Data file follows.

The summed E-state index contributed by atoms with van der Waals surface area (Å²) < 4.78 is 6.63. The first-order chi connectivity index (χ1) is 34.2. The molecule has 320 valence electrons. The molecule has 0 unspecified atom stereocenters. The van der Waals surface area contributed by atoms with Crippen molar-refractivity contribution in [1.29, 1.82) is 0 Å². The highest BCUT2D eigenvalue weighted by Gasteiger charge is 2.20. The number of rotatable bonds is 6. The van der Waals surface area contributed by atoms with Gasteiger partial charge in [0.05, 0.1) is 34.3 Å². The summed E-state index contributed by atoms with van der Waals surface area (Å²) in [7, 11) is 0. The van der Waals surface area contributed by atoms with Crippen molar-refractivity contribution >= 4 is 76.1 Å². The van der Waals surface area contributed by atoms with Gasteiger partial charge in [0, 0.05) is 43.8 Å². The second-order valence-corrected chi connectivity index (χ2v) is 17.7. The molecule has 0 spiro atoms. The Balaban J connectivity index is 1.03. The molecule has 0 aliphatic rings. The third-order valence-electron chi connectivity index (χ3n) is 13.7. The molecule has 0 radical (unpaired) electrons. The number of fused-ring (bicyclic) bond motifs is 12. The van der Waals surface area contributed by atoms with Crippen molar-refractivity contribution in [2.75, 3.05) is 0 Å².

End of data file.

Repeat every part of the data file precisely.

The summed E-state index contributed by atoms with van der Waals surface area (Å²) < 4.78 is 6.63. The first-order chi connectivity index (χ1) is 34.2. The molecule has 320 valence electrons. The molecule has 0 unspecified atom stereocenters. The van der Waals surface area contributed by atoms with Crippen molar-refractivity contribution in [1.29, 1.82) is 0 Å². The highest BCUT2D eigenvalue weighted by Gasteiger charge is 2.20. The number of rotatable bonds is 6. The van der Waals surface area contributed by atoms with Gasteiger partial charge in [0.05, 0.1) is 34.3 Å². The summed E-state index contributed by atoms with van der Waals surface area (Å²) in [7, 11) is 0. The van der Waals surface area contributed by atoms with Crippen molar-refractivity contribution >= 4 is 76.1 Å². The van der Waals surface area contributed by atoms with Gasteiger partial charge in [0, 0.05) is 43.8 Å². The second-order valence-corrected chi connectivity index (χ2v) is 17.7. The molecule has 0 spiro atoms. The Balaban J connectivity index is 1.03. The molecule has 0 aliphatic rings. The third-order valence-electron chi connectivity index (χ3n) is 13.7. The molecule has 0 radical (unpaired) electrons. The number of fused-ring (bicyclic) bond motifs is 12. The van der Waals surface area contributed by atoms with Crippen molar-refractivity contribution in [2.75, 3.05) is 0 Å².